Mehrangiz Dowlatshahi

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Mehrangiz Dowlatshahi
Mehrangiz Dolatshahi.jpg
Born 13 December 1919
Died 1 October 2008(2008-10-01) (aged 88)
Residence Paris
Nationality Iranian
Alma mater Berlin University
Heidelberg University
Occupation Diplomat, deputy
Years active 1940s – 2000s

Mehrangiz Dowlatshahi (13 December 1919 - October 2008) was an Iranian social activist and politician, who held significant positions, including ambassador of Iran and minister of women affairs, as the first woman during the Pahlavi era.

Early life and education[edit]

Dowlatshahi was born in Isfahan on 13 December 1919.[1] However, her family were major land owners based in Kermanshah.[2] She was a daughter of Mohammad Ali Mirza "Meshkout Al Dowleh", majlis member and land owner.[3][4] She was a member of the Qajar dynasty.[1] Her mother was Akhtar ol-Mulk, daughter of Hidayat Quli Khan.[1] Mehrangiz was the cousin of Esmat Dowlatshahi, fourth wife of Reza Shah.[5]

Mehrangiz studied in Germany and held a bachelor's degree from Berlin University.[1] She received a PhD in social and political sciences from Heidelberg University.[3]


Dowlatshahi worked at the social services organization and at the organization for support of prisoners.[6] She established Rah-e No (New Way) society, which later became part of the International Women’s Syndicate.[6] The society offered training to women and advocated equal rights for them.[3] She also launched adult literacy programs in southern Tehran.[6]In 1951, she and other woman activist Safeyeh Firouz met Mohammad Reza Shah to discuss the electoral rights of women in Iran.[7] She was the director of the advisory committee on International Affairs of the Women's Organization of Iran (WOI).[8] In 1973, she was appointed president of the International Council of Women and her term ended in 1976.[9]

She served as the member of the Majlis from 1963 to 1975, being the first woman in this post.[8] She represented Kermanshah at the Majlis for three terms.[10] She significantly contributed to the “family protection law” in 1967 and to its expansion in 1974.[10] She also served as the first minister of women affairs.[11] She was also the first woman ambassador of Imperial Iran to Denmark.[11] She was appointed to the post in 1975.[12]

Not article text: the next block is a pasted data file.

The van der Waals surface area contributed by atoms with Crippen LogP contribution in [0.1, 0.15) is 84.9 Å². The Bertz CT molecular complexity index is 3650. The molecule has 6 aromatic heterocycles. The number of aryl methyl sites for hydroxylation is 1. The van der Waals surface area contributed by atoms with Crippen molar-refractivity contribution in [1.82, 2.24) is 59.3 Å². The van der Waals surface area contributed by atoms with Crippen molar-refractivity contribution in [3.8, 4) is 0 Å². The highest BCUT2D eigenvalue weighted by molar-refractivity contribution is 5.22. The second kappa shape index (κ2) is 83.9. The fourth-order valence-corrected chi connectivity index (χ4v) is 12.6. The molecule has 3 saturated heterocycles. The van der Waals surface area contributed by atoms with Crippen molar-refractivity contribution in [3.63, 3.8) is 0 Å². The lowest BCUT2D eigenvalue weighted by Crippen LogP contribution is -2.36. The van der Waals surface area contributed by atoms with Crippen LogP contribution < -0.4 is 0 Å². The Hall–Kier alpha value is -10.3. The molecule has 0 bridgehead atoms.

Later years and death[edit]

Dowlatshahi was the Iranian ambassador in Denmark when the 1979 revolution occurred. She left the country and settled in Paris.[6] In 2002, she published a book entitled Society, Government, and Iran’s Women’s Movement.[6] She died in Paris in October 2008.[6]

Awards and honors[edit]

In 1997, Dowlatshahi was named as the woman of the year by the Iranian Women's Studies Foundation in the United States.[13]


  1. ^ a b c d e "The Qajar Dynasty (Dowlatshahi, Jalali)". Royal Ark. Retrieved 5 August 2013. 
  2. ^ "Centers of Power in Iran". CIA. May 1972. Retrieved 5 August 2013. 
  3. ^ a b c "Sex equality still elusive: feminist". The Age. 6 November 1973. Retrieved 30 July 2013. 
  4. ^ "Dolatshahi, Mehrangiz". Harvard University. Retrieved 30 July 2013. 
  5. ^ Camron Michael Amin (1 December 2002). The Making of the Modern Iranian Woman: Gender, State Policy, and Popular Culture, 1865-1946. University Press of Florida. p. 115. ISBN 978-0-8130-3126-2. Retrieved 5 August 2013. 
  6. ^ a b c d e f Kaviani, Nazy (28 October 2008). "Mehrangiz Dolatshahi". Retrieved 30 July 2013. 
  7. ^ Ali Akbar Mahdi (October 2004). "The Iranian Women’s Movement: A Century Long Struggle". The Muslim World 94. Retrieved 7 December 2013. 
  8. ^ a b "Oral History interview of Mehrangiz Dowlatshahi". Foundation for Iranian Studies. Bethesda, MD, USA. Retrieved 30 July 2013. 
  9. ^ "About us". International Council of Women. Retrieved 30 July 2013. 
  10. ^ a b "Mehrangiz Dolatshahi, who struggled for the ratification of the "Family Support Law" in 1967". The Feminist School. 23 October 2008. Retrieved 30 July 2013. 
  11. ^ a b Kadivar, Darius (6 September 2010). "Mehrangiz Dolatshahi First Woman Ambassador of Imperial Iran (1960)". Iranian. Retrieved 30 July 2013. 
  12. ^ Official Report of Debates. Volume II. Council of Europe. p. 681. GGKEY:49S8UY2XXFL. Retrieved 30 July 2013. 
  13. ^ "The Woman of the Year. Past awardees". IWSF. Retrieved 30 July 2013.